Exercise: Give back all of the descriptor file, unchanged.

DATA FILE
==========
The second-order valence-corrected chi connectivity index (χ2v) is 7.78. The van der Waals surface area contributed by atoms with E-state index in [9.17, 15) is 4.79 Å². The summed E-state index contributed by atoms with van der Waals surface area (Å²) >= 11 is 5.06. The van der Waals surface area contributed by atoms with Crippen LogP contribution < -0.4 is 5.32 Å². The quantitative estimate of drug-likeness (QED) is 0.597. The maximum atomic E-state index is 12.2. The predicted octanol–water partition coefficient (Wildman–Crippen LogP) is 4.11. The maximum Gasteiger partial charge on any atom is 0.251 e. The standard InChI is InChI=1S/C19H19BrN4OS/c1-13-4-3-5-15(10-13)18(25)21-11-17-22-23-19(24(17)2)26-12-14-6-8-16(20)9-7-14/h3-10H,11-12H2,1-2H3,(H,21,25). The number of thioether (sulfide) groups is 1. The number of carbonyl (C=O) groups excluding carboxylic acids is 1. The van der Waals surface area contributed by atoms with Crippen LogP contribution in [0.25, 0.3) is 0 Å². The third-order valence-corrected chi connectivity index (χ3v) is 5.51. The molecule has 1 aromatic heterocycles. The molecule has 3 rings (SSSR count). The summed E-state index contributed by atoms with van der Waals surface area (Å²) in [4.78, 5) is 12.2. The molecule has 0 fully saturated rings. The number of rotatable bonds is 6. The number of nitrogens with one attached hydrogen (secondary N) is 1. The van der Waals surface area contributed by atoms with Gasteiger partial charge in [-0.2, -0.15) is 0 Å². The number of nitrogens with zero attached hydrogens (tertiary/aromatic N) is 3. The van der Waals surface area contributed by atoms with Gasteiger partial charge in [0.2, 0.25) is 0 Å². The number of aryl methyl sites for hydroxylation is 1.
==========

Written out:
The second-order valence-corrected chi connectivity index (χ2v) is 7.78. The van der Waals surface area contributed by atoms with E-state index in [9.17, 15) is 4.79 Å². The summed E-state index contributed by atoms with van der Waals surface area (Å²) >= 11 is 5.06. The van der Waals surface area contributed by atoms with Crippen LogP contribution < -0.4 is 5.32 Å². The quantitative estimate of drug-likeness (QED) is 0.597. The maximum atomic E-state index is 12.2. The predicted octanol–water partition coefficient (Wildman–Crippen LogP) is 4.11. The maximum Gasteiger partial charge on any atom is 0.251 e. The standard InChI is InChI=1S/C19H19BrN4OS/c1-13-4-3-5-15(10-13)18(25)21-11-17-22-23-19(24(17)2)26-12-14-6-8-16(20)9-7-14/h3-10H,11-12H2,1-2H3,(H,21,25). The number of thioether (sulfide) groups is 1. The number of carbonyl (C=O) groups excluding carboxylic acids is 1. The van der Waals surface area contributed by atoms with Crippen LogP contribution in [0.25, 0.3) is 0 Å². The third-order valence-corrected chi connectivity index (χ3v) is 5.51. The molecule has 1 aromatic heterocycles. The molecule has 3 rings (SSSR count). The summed E-state index contributed by atoms with van der Waals surface area (Å²) in [4.78, 5) is 12.2. The molecule has 0 fully saturated rings. The number of rotatable bonds is 6. The number of nitrogens with one attached hydrogen (secondary N) is 1. The van der Waals surface area contributed by atoms with Gasteiger partial charge in [-0.2, -0.15) is 0 Å². The number of nitrogens with zero attached hydrogens (tertiary/aromatic N) is 3. The van der Waals surface area contributed by atoms with Gasteiger partial charge in [0.2, 0.25) is 0 Å². The number of aryl methyl sites for hydroxylation is 1.